One of the more improbably durable comics in American popular culture is Zippy, the adventures of “Zippy the Pinhead,” Bill Griffith’s non sequitur-spouting polkadot muumuu-wearing Ding Dong and taco sauce-obsessed pinhead everyman. Because so many readers are totally baffled by it, there is a primer for “Understanding Zippy in Six Easy Lessons” on the Zippy website. Robert Crumb called Zippy “by far the very best daily comic strip that exists in America.”
Zippy was born in 1971 when Roger Brand, an underground/mainstream comics writer-editor-illustrator asked Griffith to “Maybe do some kind of love story, but with really weird people” for Real Pulp Comics #1. The name comes from P. T. Barnum’s famous sideshow performer Zip the Pinhead (who probably wasn’t an actual microcephalic) but the character’s features and clothing are patterned after Schlitzie from Tod Browning’s Freaks.
After Griffith launched Zippy in The Berkeley Barb in 1976, his character went on to a daily strip in 1986 and a Sunday funnies version debuted in 1990. The comic is distributed by King Features Syndicate.
In 1980, Griffith wrote the scripts for a handful of live-action Zippy shorts that were (I think) produced and directed for San Francisco cable access by Erik Nelson and his Videowest production company. Here are some of my favorites (all are on YouTube if you search for “Videowest” and “Zippy”). It’s worth noting that the reporter we see in a few of these pieces is a fellow named Tony Russomanno, then of KSFO Radio in San Francisco, who was the sole radio reporter to cover the mass suicides at the Peoples Temple in Jonestown, Guyana.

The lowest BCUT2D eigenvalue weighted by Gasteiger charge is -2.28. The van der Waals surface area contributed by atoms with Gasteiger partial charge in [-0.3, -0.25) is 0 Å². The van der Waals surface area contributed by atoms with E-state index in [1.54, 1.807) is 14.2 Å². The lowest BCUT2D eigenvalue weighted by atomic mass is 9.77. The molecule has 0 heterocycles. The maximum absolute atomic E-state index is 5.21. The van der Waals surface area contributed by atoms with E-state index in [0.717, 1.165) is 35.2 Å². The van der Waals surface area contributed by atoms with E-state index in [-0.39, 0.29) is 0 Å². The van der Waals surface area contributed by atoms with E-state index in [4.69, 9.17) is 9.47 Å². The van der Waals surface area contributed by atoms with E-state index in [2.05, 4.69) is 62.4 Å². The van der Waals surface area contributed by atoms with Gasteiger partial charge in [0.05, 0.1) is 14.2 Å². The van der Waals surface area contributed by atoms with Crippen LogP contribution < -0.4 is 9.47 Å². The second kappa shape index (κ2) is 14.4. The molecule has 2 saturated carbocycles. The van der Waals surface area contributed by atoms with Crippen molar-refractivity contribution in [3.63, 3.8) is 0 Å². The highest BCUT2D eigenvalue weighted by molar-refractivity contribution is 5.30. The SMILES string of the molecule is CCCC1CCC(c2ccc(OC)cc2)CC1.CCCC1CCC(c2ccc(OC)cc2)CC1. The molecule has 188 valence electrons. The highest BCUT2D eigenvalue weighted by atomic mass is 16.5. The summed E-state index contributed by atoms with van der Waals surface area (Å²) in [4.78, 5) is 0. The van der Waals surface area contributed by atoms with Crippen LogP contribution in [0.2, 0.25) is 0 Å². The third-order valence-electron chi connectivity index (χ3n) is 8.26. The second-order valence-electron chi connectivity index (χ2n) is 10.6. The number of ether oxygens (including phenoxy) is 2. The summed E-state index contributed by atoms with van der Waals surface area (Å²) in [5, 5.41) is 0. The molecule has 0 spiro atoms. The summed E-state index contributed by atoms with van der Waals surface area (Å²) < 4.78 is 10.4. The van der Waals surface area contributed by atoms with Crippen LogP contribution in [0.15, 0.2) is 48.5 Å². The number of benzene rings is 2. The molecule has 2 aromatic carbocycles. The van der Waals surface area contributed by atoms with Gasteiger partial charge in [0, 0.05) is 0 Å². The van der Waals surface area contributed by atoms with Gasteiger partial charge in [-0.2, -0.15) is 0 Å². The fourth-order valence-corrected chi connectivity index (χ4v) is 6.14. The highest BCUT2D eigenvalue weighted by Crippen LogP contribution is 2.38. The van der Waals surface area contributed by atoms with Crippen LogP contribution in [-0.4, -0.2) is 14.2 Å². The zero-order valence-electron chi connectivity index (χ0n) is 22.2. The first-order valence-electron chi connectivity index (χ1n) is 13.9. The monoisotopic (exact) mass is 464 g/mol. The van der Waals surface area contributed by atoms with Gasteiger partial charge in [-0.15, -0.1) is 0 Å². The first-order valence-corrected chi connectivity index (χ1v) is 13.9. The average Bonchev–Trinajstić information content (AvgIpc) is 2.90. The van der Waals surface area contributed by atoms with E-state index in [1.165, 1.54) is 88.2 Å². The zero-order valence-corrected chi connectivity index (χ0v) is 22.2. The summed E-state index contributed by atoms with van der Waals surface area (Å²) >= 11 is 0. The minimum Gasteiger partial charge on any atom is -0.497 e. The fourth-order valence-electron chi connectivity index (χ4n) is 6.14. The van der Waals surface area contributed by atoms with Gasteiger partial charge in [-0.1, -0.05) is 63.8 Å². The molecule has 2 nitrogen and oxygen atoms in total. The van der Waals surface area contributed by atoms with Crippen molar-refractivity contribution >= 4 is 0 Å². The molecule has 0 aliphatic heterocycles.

Zippy is played by Jim Turner of NPR’s Duck’s Breath Mystery Theatre comedy troupe. Turner would go on to play MTV’s presidential candidate “Randee of the Redwoods” and you might also recognize him from HBO’s Arli$$ series where he played a sports agent.
The theme music is “Laughing Blues” by The Bonzo Dog Band.
“Zippy Stories—Take 1”
More live action Zippy after the jump…